St. Thérèse was born on January 2, 1873 in France. After her mother died, her father and older sisters raised her. In 1886, on Christmas Day, Thérèse had an experience of intimate union with God. A year later, Pope Leo XIII gave her permission to enter the Carmelite Monastery at 15 years old.
Thérèse devoted herself to a life of holiness. She had a childlike trust in God, and although she struggled in the convent, she tried to perform acts of charity and sacrifice, no matter how small they were.
In her autobiography, “Story of a Soul,” Thérèse wrote that her vocation was Love. She was called to show God’s love to the world. In 1896, she fell ill with tuberculosis, and offered her sufferings as a sign of love for God. She died a year and a half later at the age of 24; her last words were, “My God, I love you.”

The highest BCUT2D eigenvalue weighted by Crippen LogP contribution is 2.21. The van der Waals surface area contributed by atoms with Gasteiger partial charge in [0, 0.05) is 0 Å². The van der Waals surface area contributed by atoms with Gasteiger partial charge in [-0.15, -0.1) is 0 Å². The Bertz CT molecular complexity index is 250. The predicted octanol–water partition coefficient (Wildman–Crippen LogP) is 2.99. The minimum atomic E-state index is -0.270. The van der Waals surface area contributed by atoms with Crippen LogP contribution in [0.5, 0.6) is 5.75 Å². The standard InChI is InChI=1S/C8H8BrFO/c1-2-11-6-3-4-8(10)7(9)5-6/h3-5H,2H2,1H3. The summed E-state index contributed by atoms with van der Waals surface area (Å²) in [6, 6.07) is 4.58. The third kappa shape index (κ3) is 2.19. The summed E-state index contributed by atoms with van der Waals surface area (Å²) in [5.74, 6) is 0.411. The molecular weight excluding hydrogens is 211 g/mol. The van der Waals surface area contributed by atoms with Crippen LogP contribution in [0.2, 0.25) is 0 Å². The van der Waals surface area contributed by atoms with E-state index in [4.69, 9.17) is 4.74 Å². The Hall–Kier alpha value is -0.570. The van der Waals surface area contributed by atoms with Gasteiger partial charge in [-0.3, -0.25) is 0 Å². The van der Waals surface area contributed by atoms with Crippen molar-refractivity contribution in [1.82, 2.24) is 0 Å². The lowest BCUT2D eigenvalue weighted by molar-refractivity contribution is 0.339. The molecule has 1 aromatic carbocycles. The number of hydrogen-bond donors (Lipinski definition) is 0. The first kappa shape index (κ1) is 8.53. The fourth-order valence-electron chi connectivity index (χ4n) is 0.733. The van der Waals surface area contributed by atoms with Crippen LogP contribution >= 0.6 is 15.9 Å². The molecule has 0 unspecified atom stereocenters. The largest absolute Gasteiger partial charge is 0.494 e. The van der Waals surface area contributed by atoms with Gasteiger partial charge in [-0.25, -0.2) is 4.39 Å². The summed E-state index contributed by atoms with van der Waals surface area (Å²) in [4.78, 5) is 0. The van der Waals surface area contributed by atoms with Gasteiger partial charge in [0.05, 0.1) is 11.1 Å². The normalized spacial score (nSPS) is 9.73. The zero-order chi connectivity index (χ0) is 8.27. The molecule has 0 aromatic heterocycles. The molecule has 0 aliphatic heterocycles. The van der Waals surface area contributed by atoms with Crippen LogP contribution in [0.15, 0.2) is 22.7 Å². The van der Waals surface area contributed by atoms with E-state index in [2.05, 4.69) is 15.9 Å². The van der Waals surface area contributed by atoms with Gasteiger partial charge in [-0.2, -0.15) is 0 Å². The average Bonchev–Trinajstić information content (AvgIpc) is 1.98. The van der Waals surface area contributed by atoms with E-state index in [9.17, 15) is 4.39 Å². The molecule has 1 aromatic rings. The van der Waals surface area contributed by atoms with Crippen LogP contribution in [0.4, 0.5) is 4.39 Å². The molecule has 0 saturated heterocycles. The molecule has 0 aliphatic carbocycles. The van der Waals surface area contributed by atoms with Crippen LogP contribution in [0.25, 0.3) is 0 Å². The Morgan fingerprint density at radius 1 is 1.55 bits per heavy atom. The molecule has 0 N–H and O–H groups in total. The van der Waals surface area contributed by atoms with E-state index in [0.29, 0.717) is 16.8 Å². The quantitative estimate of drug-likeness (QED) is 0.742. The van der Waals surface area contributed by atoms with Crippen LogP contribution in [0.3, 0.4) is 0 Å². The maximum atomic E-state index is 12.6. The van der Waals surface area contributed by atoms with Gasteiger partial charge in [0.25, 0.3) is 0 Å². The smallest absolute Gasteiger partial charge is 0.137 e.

Thérèse’s “little way” of loving God has inspired millions, and she is said to have interceded in many miraculous ways. She was proclaimed a Doctor of the Church in 1997 by Pope John Paul II, 100 years after she died.